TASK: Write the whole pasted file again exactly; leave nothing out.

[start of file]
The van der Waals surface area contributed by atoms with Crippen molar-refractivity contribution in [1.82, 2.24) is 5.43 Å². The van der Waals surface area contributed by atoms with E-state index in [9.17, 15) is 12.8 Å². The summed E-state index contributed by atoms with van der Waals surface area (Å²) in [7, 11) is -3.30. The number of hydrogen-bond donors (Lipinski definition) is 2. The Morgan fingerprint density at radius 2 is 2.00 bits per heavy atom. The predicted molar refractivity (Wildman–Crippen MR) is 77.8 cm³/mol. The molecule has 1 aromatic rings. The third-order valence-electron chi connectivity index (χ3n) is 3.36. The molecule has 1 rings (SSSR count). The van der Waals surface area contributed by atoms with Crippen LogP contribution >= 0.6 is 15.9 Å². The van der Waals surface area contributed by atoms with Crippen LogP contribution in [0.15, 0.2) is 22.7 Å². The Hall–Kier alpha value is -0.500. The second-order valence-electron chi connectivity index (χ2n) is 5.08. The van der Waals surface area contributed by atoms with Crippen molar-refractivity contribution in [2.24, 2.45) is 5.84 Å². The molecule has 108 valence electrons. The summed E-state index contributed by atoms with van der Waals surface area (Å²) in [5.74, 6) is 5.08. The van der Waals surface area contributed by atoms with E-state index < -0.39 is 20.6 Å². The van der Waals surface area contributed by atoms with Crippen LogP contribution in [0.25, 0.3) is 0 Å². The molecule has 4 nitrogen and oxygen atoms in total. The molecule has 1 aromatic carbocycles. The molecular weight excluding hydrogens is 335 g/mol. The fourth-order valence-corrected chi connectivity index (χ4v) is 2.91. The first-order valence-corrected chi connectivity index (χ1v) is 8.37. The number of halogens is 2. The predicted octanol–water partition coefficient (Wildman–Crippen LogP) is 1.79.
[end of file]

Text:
The van der Waals surface area contributed by atoms with Crippen molar-refractivity contribution in [1.82, 2.24) is 5.43 Å². The van der Waals surface area contributed by atoms with E-state index in [9.17, 15) is 12.8 Å². The summed E-state index contributed by atoms with van der Waals surface area (Å²) in [7, 11) is -3.30. The number of hydrogen-bond donors (Lipinski definition) is 2. The Morgan fingerprint density at radius 2 is 2.00 bits per heavy atom. The predicted molar refractivity (Wildman–Crippen MR) is 77.8 cm³/mol. The molecule has 1 aromatic rings. The third-order valence-electron chi connectivity index (χ3n) is 3.36. The molecule has 1 rings (SSSR count). The van der Waals surface area contributed by atoms with Crippen LogP contribution >= 0.6 is 15.9 Å². The van der Waals surface area contributed by atoms with Crippen LogP contribution in [0.15, 0.2) is 22.7 Å². The Hall–Kier alpha value is -0.500. The second-order valence-electron chi connectivity index (χ2n) is 5.08. The van der Waals surface area contributed by atoms with Crippen molar-refractivity contribution in [2.24, 2.45) is 5.84 Å². The molecule has 108 valence electrons. The summed E-state index contributed by atoms with van der Waals surface area (Å²) in [5.74, 6) is 5.08. The van der Waals surface area contributed by atoms with E-state index < -0.39 is 20.6 Å². The van der Waals surface area contributed by atoms with Crippen LogP contribution in [0.25, 0.3) is 0 Å². The molecule has 4 nitrogen and oxygen atoms in total. The molecule has 1 aromatic carbocycles. The molecular weight excluding hydrogens is 335 g/mol. The fourth-order valence-corrected chi connectivity index (χ4v) is 2.91. The first-order valence-corrected chi connectivity index (χ1v) is 8.37. The number of halogens is 2. The predicted octanol–water partition coefficient (Wildman–Crippen LogP) is 1.79.